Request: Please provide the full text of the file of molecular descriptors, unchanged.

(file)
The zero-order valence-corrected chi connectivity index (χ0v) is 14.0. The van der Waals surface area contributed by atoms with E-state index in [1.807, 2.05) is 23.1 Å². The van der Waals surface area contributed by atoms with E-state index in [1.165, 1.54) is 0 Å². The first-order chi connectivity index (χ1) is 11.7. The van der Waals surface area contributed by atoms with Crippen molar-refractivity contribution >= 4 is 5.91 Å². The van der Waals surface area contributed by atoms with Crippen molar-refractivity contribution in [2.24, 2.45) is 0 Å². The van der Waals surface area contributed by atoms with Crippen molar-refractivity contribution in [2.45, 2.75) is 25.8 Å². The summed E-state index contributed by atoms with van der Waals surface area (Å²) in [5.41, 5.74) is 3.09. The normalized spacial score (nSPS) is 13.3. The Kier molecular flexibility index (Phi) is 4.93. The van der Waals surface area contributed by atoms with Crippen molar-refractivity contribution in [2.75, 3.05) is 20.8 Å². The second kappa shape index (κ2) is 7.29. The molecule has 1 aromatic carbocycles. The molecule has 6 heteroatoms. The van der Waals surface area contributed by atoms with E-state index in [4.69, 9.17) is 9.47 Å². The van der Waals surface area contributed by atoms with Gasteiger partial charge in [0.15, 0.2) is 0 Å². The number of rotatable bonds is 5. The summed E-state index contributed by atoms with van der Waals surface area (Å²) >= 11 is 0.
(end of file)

The zero-order valence-corrected chi connectivity index (χ0v) is 14.0. The van der Waals surface area contributed by atoms with E-state index in [1.807, 2.05) is 23.1 Å². The van der Waals surface area contributed by atoms with E-state index in [1.165, 1.54) is 0 Å². The first-order chi connectivity index (χ1) is 11.7. The van der Waals surface area contributed by atoms with Crippen molar-refractivity contribution >= 4 is 5.91 Å². The van der Waals surface area contributed by atoms with Crippen molar-refractivity contribution in [2.24, 2.45) is 0 Å². The van der Waals surface area contributed by atoms with Crippen molar-refractivity contribution in [2.45, 2.75) is 25.8 Å². The summed E-state index contributed by atoms with van der Waals surface area (Å²) in [5.41, 5.74) is 3.09. The normalized spacial score (nSPS) is 13.3. The Kier molecular flexibility index (Phi) is 4.93. The van der Waals surface area contributed by atoms with Crippen molar-refractivity contribution in [2.75, 3.05) is 20.8 Å². The second kappa shape index (κ2) is 7.29. The molecule has 1 aromatic carbocycles. The molecule has 6 heteroatoms. The van der Waals surface area contributed by atoms with E-state index in [4.69, 9.17) is 9.47 Å². The van der Waals surface area contributed by atoms with Gasteiger partial charge in [0.15, 0.2) is 0 Å². The number of rotatable bonds is 5. The summed E-state index contributed by atoms with van der Waals surface area (Å²) >= 11 is 0.